by Brooks Hays
Ramat Gan, Israel (UPI) Jul 27, 2015
Preschoolers don't care how hard they worked to win a prize. If it's a lame reward, it's likely to go in the garbage. But with age, research shows, kids learn to appreciate the work an uninspiring prize symbolizes.
To value a prize, not for the prize itself, but for the work it took to receive, may seem like behavior that requires maturity. But new research suggests children as young as 6 are less likely to give up relatively crummy prizes if they were earned with hard work. Four-year-olds, on the other hand, have little time for lame prizes -- hard work or not.
"When effort leads to an unsatisfying reward, adults experience a cognitive dissonance, arguably resolved by reappraising the reward's value," study author Avi Benozio, a psychological research scientist with Israel's Bar-Ilan University, said in a press release.
"We found this dissonance to occur already among 4- and 6-year-olds," continued Benozio. "Whereas 6-year-olds reduced the dissonance by keeping their rewards and boosting its value afterwards, 4-year-olds took quite a different approach and detached themselves from the source of the discomfort by getting rid of the unsatisfying rewards."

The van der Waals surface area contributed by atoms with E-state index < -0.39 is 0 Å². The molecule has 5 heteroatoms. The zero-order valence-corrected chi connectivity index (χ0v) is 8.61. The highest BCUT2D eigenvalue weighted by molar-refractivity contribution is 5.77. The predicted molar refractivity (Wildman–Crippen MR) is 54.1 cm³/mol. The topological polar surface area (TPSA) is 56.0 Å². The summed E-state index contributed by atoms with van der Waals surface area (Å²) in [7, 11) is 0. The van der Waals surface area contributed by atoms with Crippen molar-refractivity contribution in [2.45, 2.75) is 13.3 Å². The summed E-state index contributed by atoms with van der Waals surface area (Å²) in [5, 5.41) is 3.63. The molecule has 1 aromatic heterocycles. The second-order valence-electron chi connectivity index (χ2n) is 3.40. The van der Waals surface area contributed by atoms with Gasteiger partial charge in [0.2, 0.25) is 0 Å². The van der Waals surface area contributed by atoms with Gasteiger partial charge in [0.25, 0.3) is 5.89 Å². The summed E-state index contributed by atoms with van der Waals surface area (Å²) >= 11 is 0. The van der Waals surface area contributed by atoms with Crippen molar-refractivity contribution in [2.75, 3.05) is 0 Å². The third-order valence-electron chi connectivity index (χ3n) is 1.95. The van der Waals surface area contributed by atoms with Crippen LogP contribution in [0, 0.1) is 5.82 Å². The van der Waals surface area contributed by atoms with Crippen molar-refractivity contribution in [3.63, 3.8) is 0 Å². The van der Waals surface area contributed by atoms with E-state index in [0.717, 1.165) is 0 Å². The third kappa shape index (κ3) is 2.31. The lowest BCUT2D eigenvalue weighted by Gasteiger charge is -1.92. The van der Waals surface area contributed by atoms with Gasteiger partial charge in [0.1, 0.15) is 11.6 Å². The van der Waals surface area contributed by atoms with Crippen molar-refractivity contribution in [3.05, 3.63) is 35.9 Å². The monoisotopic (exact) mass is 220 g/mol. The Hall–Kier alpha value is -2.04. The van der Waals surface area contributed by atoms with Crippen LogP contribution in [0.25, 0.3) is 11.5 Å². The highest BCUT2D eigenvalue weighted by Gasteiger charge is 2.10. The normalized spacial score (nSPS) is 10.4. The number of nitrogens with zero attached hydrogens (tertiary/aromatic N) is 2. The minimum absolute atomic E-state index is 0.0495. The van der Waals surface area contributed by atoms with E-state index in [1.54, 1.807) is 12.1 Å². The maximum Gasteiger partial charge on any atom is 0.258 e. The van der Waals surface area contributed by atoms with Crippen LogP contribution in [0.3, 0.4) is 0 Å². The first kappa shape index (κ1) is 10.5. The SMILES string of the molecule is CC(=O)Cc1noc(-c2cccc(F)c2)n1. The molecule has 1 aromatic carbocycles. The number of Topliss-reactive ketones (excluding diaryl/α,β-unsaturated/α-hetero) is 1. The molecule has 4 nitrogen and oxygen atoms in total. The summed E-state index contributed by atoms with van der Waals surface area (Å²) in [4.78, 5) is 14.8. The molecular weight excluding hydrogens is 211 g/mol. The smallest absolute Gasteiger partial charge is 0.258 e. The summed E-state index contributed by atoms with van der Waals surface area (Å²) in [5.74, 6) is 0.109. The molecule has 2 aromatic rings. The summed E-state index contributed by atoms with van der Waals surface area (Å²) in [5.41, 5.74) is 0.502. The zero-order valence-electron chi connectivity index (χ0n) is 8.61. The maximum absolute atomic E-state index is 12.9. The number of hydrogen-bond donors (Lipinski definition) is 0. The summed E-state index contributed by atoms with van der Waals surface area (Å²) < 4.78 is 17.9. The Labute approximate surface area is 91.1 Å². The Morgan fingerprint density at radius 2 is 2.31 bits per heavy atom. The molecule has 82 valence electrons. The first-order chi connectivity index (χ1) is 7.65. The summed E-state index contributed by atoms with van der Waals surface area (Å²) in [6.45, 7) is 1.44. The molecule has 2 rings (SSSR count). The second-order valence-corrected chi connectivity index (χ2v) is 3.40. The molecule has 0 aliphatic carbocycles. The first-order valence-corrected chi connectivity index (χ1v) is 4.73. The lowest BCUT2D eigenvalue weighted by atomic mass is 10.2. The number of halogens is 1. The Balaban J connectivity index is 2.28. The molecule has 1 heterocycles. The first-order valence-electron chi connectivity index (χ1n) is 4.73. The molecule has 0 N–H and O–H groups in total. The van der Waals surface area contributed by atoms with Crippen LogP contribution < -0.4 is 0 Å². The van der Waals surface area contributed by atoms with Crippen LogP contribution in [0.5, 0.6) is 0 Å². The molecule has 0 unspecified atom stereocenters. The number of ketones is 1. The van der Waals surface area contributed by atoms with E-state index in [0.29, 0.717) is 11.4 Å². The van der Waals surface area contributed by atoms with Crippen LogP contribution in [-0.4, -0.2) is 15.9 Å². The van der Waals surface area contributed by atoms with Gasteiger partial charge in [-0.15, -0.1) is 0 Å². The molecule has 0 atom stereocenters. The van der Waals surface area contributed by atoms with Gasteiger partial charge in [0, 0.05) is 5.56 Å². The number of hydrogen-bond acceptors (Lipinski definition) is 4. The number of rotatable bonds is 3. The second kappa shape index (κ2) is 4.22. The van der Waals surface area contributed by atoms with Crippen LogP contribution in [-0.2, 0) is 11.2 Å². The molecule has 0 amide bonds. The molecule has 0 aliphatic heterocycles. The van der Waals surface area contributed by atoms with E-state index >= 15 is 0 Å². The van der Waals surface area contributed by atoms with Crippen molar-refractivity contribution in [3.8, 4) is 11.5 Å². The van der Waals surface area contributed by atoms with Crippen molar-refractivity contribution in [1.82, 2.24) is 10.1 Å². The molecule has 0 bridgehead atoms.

To study the role of rewards, and how they are valued by young people, researchers divided young children into groups and had them participate in what they called the sticker game.
First, participants played a game to earn their stickers. Next, the participants -- now in possession of an array of stickers (some of value, some less so) -- were asked how many stickers they wished to give away to a child featured in a short video.
The rub was: not all kids earned their stickers equally. Groups were randomly assigned to play either a difficult sticker game or an easy one. Kids in the hard group were asked to complete tasks like "count as high as you can," while kids in the easy group were given easy tasks like "say your name."
Researchers found that 6-year-olds who completed harder tasks were less likely to give away even the ugly stickers than were their peers from the easy group. Oddly, 4-year-olds from the difficult group were even more likely to give away ugly stickers.
"The relationship between people and their 'stuff' is intriguing but the subjective value children attribute to resources has been somewhat overlooked," added Benozio. "Our research suggests that behaviors that appear to benefit another person -- such as sharing stickers -- may actually stem from the relationship that a child has with that object, regardless any potential beneficiary."
The new research was published in the journal Psychological Science.
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